- The Third Supplement begins with the presentation of Hamilton's theory of the characteristic and auxiliary functions, in its most general and refined form. (An account of the basic theory of the characteristic function is also to be found in the expository paper On a General Method of expressing the Paths of Light and of the Planets by the Coefficients of a Characteristic Function.) The characteristic function of a ray is considered as a function of the coordinates of the initial and final coordinates of the ray, and satisfies a partial differential equation of the first order with respect to the final coordinates, and a corresponding partial differential equation of the first order with respect to the initial coordinates. (These partial differential equations are analogous to the `Hamilton-Jacobi equation' of dynamics.) Hamilton investigates the relations amongst the partial differential coefficients, of the first and second orders, of the characteristic and auxiliary functions. He investigates the behaviour of these functions under change of coordinates. He investigates the effect of aberration, characterising its effects by means of certain `elements of arrangement'. He discusses the relationship between his theory of the characteristic function and the undulatory theory of light, and in particular applies his theory to the study of the propagation of light in biaxal crystals such as arragonite. He predicts that such crystals will exhibit the phenomenon of conical refraction at the surfaces of biaxal crystals.

- On a View of Mathematical Optics (British Association Report, Oxford 1832, 2nd edition published 1835, pp. 545-547.)
- Hamilton gave a very brief outline of his approach to the study of optics at the meeting of the British Association for the Advancement of Science at Oxford in 1832.
- On some Results of the View of a Characteristic Function in Optics (British Association Report, Cambridge 1833, published 1834, pp. 360-370.)
- At the meeting of the British Association for the Advancement
of Science at Cambridge in 1833, Hamilton described the
fundamental principles of his approach to the study of optics via
the use of the characteristic function
*V*. He introduces also the auxiliary function*T*, and outlines the method by which this function can be employed in the study of optical instruments that are symmetric under rotations about some axis of revolution. He states some theorems concerning the nature of aberrations for such an optical instrument. Hamilton's account concludes with a discussion of conical refraction at the surfaces of biaxal crystals. - On a General Method of expressing the Paths of Light and of the Planets by the Coefficients of a Characteristic Function (Dublin University Review, 1833, pp. 795-826.)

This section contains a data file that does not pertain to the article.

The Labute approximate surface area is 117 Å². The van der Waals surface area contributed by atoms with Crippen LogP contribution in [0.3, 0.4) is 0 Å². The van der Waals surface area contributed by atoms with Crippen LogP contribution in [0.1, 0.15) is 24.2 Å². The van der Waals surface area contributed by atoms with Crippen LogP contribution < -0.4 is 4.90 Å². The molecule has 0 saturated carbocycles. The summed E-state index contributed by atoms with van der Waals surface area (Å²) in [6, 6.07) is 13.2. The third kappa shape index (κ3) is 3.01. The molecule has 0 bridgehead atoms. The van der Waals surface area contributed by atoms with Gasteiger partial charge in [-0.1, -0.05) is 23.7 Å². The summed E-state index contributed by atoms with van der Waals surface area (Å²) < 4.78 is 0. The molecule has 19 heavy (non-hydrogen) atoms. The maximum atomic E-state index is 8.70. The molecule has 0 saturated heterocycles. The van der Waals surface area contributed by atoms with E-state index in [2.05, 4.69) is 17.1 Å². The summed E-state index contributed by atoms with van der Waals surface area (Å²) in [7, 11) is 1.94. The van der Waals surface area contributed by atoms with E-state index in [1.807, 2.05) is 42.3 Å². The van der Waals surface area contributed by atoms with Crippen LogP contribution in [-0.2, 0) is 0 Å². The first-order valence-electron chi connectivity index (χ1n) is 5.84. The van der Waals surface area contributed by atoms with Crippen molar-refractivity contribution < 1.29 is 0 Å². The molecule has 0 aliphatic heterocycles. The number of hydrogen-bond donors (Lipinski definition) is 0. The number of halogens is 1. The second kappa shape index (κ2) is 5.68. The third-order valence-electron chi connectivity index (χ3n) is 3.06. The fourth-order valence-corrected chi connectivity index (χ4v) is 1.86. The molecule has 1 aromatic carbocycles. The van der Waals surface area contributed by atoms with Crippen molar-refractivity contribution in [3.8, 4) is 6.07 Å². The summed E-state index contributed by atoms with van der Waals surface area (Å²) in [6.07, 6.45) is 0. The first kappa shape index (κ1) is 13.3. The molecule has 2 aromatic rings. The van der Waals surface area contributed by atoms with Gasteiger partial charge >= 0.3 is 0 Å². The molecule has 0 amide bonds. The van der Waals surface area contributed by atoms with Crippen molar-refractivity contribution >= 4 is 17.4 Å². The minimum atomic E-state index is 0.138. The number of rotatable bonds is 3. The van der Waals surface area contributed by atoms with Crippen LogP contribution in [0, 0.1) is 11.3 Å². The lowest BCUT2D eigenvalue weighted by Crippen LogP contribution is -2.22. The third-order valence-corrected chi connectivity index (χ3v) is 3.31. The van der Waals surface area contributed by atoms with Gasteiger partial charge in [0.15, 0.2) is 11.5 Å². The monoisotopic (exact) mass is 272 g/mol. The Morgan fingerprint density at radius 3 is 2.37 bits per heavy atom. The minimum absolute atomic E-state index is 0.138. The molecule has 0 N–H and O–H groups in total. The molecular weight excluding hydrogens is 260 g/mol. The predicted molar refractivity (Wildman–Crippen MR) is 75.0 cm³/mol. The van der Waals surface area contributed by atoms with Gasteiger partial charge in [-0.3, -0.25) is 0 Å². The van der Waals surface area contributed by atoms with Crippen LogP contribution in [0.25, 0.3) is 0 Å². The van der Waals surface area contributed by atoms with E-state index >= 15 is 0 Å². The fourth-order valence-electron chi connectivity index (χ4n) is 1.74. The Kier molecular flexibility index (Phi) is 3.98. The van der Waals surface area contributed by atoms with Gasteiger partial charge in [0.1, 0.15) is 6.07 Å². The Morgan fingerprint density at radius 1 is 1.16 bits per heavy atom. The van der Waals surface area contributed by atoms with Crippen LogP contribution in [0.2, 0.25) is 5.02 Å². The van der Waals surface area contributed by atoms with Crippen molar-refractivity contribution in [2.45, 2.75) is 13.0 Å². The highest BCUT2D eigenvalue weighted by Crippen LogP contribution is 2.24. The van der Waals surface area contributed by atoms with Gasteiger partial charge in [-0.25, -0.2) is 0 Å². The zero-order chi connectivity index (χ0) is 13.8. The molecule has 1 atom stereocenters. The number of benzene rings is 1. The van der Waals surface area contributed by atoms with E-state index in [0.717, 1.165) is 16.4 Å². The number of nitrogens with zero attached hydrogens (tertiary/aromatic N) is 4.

- This expository article falls into two quite distinct halves. The first half is an account of the history of the study of optics, and is non-mathematical in character. The second half is an exposition of the basic principles of Hamilton's approach to the study of optics through the use of a characteristic function. There is no discussion of conical refraction. The article concludes with a brief indication of how this approach to optics can be adapted to the study of dynamical problems.

- On the Effect of Aberration in prismatic Interference (Philosophical Magazine, 3rd series, volume 2 (1833), pp. 191-194.)
- This paper concerns an experiment on the refraction of light by a prism, conducted by Mr. Potter, and described by him in the Philosophical Magazine. Potter had claimed that the results of his experiment were inconsistent with the wave theory of light. Hamilton here disputes a part of Mr. Potter's analysis of the problem.
- On the undulatory Time of Passage of Light through a Prism (Philosophical Magazine, 3rd series, volume 2 (1833), pp. 284-287.)
- Hamilton presents in more detail the mathematical analysis he had employed in relation to Mr. Potter's experiment.
- Note on Mr. Potter's Reply (Philosophical Magazine, 3rd series, volume 2 (1833), p. 371.)
- This is a very brief response to Mr. Potter's reply regarding Hamilton's analysis of his experiment.
- Remarques de M. Hamilton, Directeur de l'Observatoire de Dublin, sur un Mémoire de M. Plana inséré dans le Tome VII de la Correspondance Math. (Extrait d'une Lettre) (Correspondance Mathématique et Physique, tome 8 (1834), pp. 37-40.)
- This extract from a letter, published in Quetelet's Correspondance Mathématique et Physique concerns a claim by Plana, of Turin, that Malus had been right in supposing that light rays emitted from a point were in general no longer orthogonal to a series of surfaces after two reflections. Hamilton refutes Plana's claim, by showing how this orthogonality can in fact deduced, both from Plana's approach to the problem, and by his own methods.
- On the Focal Lengths and Aberrations of a thin Lens of Uniaxal Crystal, bounded by Surfaces which are of Revolution about its Axis (Philosophical Magazine, 3rd series, volume 19 (1841), pp. 289-294.)
- Hamilton describes some applications of his optical method, based on research which he had undertaken a decade earlier.
- On a Mode of deducing the Equation of Fresnel's Wave (Philosophical Magazine, 3rd series, volume 19 (1841), pp. 381-383.)
- Hamilton describes a method for obtaining the equation of the wave surface of light in biaxal crystals proposed by Fresnel, based on a report he had prepared a decade earlier when refereeing a paper by Mac Cullagh on the subject. In a footnote, Hamilton notes that Fresnel himself had published a much simpler approach, of which he had not previously been aware.
- On some Quaternion Equations connected with Fresnel's wave surface (Proceedings of the Royal Irish Academy, volume 7 (1862) pp. 122-124, 163.)
- Hamilton applies quaternion methods to derive the equation for Fresnel's wave surface.